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RE: [IPk] Re: glucowatch

John asked:

Pigs' beta-cells anyone?

I've read about possibly transplanting pigs' beta cells, but one of the 
myriad concerns would be transgenic diseases.

Can diseases be transmitted using animal insulin?  If the answer is yes, and 
presuming transplanting pigs' cells (or any other animals') works, is there 
any real difference?



>From: John Neale <email @ redacted>
>Reply-To: email @ redacted
>To: email @ redacted
>Subject: RE: [IPk] Re: glucowatch
>Date: Tue, 3 Jul 2001 11:31:29 +0200
> >Why does it all take so long?
>How many billion do you have? MiniMed was established by Alfred Mann 20
>years ago specifically to develop the artificial pancreas. It's become a
>successful profitable company, and has been taken over by an even more
>successful profitable company. Enormous progress has been made. But nobody
>has been able to bring anything reliable to the market place. Disetronic
>are trying. But their DiaPort (which delivers insulin direct to the portal
>vein where it should go) has not yet won widespread use. Animas are trying.
>They have an implanted sensor, so it doesn't matter what your skin is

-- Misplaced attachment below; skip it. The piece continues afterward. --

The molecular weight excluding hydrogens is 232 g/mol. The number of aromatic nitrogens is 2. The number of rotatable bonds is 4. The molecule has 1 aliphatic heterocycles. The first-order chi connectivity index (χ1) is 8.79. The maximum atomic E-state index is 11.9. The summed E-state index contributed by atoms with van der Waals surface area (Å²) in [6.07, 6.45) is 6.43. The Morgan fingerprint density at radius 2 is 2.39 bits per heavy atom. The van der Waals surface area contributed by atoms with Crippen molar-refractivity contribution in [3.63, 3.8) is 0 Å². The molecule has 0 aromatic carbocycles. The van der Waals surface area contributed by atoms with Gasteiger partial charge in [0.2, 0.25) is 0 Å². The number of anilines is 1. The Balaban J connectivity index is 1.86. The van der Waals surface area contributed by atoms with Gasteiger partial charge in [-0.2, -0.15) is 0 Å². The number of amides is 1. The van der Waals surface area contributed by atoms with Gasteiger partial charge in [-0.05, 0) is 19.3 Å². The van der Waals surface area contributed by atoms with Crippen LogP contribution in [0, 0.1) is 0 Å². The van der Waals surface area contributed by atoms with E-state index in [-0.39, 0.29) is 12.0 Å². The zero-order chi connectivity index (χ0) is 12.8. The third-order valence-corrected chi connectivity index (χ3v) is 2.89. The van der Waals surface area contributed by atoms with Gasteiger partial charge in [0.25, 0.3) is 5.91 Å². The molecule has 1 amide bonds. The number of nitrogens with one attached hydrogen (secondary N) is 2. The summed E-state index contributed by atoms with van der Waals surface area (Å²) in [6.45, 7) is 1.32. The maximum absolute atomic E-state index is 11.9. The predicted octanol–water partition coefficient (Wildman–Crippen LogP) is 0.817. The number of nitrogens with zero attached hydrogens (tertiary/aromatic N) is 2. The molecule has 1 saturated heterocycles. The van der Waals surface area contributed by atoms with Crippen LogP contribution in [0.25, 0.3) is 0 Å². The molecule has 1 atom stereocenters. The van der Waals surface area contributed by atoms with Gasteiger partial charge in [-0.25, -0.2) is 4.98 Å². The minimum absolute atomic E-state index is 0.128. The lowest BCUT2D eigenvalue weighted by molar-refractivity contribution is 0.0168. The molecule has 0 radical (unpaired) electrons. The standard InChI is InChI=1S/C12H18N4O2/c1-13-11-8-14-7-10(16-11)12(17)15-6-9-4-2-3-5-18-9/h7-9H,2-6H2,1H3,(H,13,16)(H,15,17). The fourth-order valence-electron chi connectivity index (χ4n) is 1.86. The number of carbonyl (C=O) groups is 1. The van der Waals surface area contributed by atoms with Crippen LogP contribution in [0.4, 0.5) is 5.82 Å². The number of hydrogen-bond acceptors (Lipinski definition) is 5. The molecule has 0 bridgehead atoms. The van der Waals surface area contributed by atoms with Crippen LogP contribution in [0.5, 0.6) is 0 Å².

>doing. But no product has reached market. Others are trying. They are
>spending millions between them. But as we are seeing with GlucoWatch, when
>you bring the product to the market place, it does not perform as required.
>The GlucoWatch will not give you your bg at the awkward times when you most
>need it: when you are exercising, when you are having a bath, when you have
>run for a bus and got all sweaty, or even - heavens above - when you have
>got all sweaty because you are having a hypo!
>I was very excited when NASA decided they also needed constant bg
>monitoring for their handful of astronauts, and NASA=$$$, but still nothing
>successful has appeared.
>There's always that elusive thing: regulatory approval. The assurance that
>under some obscure conditions the product will not fail and kill you. How
>does the pump decide that the unusual readings it's getting from the
>GlucoWatch should be responded to (you've drunk a bottle of Lucozade...) or
>should be ignored (you spilt the Lucozade on the watch...)? These are very
>real situations that even Anthony's finest algorithms may be powerless to
>distinguish between, short of sounding an alarm 10 times a day when
>anything interesting happens.
>I don't mean to be pessimistic, and I have great hope for the near future,
>but there is golden rule in medicine that new exciting projects generally
>deliver about 10% of what was hoped for.
>Pigs' beta-cells anyone?
>mailto:email @ redacted
>for HELP or to subscribe/unsubscribe, contact: HELP@insulin-pumpers.org
>help SUPPORT Insulin Pumpers http://www.insulin-pumpers.org/donate.shtml

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